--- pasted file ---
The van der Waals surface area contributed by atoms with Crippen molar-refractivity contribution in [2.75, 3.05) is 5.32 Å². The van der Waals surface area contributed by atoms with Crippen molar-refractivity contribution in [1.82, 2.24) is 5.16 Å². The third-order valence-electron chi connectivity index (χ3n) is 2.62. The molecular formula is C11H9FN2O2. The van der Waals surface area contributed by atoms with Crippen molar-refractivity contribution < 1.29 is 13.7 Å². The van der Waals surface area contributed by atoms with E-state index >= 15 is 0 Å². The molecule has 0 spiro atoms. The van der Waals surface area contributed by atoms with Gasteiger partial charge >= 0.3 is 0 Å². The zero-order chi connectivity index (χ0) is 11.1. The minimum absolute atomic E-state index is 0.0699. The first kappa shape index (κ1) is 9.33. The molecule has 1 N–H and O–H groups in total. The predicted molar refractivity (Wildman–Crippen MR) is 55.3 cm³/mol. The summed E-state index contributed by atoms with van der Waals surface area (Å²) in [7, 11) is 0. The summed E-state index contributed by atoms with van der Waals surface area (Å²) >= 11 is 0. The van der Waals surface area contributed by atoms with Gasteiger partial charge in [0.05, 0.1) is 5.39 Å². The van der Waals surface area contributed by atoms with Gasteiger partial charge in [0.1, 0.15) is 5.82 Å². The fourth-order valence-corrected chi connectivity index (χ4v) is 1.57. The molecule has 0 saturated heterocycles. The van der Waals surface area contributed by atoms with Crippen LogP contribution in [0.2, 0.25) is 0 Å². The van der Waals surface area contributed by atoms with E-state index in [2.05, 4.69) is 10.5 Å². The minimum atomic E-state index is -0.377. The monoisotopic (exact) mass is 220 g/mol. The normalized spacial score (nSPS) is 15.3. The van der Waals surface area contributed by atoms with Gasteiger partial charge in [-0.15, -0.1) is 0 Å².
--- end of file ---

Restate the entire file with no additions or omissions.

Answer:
The van der Waals surface area contributed by atoms with Crippen molar-refractivity contribution in [2.75, 3.05) is 5.32 Å². The van der Waals surface area contributed by atoms with Crippen molar-refractivity contribution in [1.82, 2.24) is 5.16 Å². The third-order valence-electron chi connectivity index (χ3n) is 2.62. The molecular formula is C11H9FN2O2. The van der Waals surface area contributed by atoms with Crippen molar-refractivity contribution < 1.29 is 13.7 Å². The van der Waals surface area contributed by atoms with E-state index >= 15 is 0 Å². The molecule has 0 spiro atoms. The van der Waals surface area contributed by atoms with Gasteiger partial charge >= 0.3 is 0 Å². The zero-order chi connectivity index (χ0) is 11.1. The minimum absolute atomic E-state index is 0.0699. The first kappa shape index (κ1) is 9.33. The molecule has 1 N–H and O–H groups in total. The predicted molar refractivity (Wildman–Crippen MR) is 55.3 cm³/mol. The summed E-state index contributed by atoms with van der Waals surface area (Å²) in [7, 11) is 0. The summed E-state index contributed by atoms with van der Waals surface area (Å²) >= 11 is 0. The van der Waals surface area contributed by atoms with Gasteiger partial charge in [0.05, 0.1) is 5.39 Å². The van der Waals surface area contributed by atoms with Gasteiger partial charge in [0.1, 0.15) is 5.82 Å². The fourth-order valence-corrected chi connectivity index (χ4v) is 1.57. The molecule has 0 saturated heterocycles. The van der Waals surface area contributed by atoms with Crippen LogP contribution in [0.2, 0.25) is 0 Å². The van der Waals surface area contributed by atoms with E-state index in [2.05, 4.69) is 10.5 Å². The minimum atomic E-state index is -0.377. The monoisotopic (exact) mass is 220 g/mol. The normalized spacial score (nSPS) is 15.3. The van der Waals surface area contributed by atoms with Gasteiger partial charge in [-0.15, -0.1) is 0 Å².